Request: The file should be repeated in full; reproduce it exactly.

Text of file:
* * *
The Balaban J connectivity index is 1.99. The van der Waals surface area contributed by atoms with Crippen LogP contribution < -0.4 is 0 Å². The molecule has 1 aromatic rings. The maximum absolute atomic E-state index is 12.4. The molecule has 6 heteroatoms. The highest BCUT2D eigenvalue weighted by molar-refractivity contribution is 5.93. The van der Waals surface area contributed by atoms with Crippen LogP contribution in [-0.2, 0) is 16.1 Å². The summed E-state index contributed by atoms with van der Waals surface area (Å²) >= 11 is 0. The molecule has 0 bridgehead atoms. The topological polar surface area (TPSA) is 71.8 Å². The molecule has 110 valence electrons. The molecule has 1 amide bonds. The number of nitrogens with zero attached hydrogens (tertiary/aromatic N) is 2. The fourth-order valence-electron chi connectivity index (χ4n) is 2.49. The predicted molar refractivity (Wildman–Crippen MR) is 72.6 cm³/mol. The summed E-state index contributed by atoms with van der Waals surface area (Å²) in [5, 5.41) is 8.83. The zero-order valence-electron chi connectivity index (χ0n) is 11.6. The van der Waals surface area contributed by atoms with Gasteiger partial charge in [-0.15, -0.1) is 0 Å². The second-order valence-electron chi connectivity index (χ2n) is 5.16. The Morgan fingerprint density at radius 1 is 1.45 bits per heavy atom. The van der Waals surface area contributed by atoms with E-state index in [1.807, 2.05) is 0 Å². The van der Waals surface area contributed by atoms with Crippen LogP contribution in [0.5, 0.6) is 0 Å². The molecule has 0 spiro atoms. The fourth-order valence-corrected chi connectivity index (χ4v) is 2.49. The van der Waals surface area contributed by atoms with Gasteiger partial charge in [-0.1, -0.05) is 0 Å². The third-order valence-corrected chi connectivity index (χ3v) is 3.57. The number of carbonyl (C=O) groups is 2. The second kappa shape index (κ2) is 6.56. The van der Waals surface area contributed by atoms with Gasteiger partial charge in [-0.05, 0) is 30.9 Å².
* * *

The Balaban J connectivity index is 1.99. The van der Waals surface area contributed by atoms with Crippen LogP contribution < -0.4 is 0 Å². The molecule has 1 aromatic rings. The maximum absolute atomic E-state index is 12.4. The molecule has 6 heteroatoms. The highest BCUT2D eigenvalue weighted by molar-refractivity contribution is 5.93. The van der Waals surface area contributed by atoms with Crippen LogP contribution in [-0.2, 0) is 16.1 Å². The summed E-state index contributed by atoms with van der Waals surface area (Å²) >= 11 is 0. The molecule has 0 bridgehead atoms. The topological polar surface area (TPSA) is 71.8 Å². The molecule has 110 valence electrons. The molecule has 1 amide bonds. The number of nitrogens with zero attached hydrogens (tertiary/aromatic N) is 2. The fourth-order valence-electron chi connectivity index (χ4n) is 2.49. The predicted molar refractivity (Wildman–Crippen MR) is 72.6 cm³/mol. The summed E-state index contributed by atoms with van der Waals surface area (Å²) in [5, 5.41) is 8.83. The zero-order valence-electron chi connectivity index (χ0n) is 11.6. The van der Waals surface area contributed by atoms with Gasteiger partial charge in [-0.15, -0.1) is 0 Å². The second-order valence-electron chi connectivity index (χ2n) is 5.16. The Morgan fingerprint density at radius 1 is 1.45 bits per heavy atom. The van der Waals surface area contributed by atoms with E-state index in [1.807, 2.05) is 0 Å². The van der Waals surface area contributed by atoms with Crippen LogP contribution in [0.5, 0.6) is 0 Å². The molecule has 0 spiro atoms. The fourth-order valence-corrected chi connectivity index (χ4v) is 2.49. The van der Waals surface area contributed by atoms with Gasteiger partial charge in [-0.1, -0.05) is 0 Å². The third-order valence-corrected chi connectivity index (χ3v) is 3.57. The number of carbonyl (C=O) groups is 2. The second kappa shape index (κ2) is 6.56. The van der Waals surface area contributed by atoms with Gasteiger partial charge in [-0.05, 0) is 30.9 Å².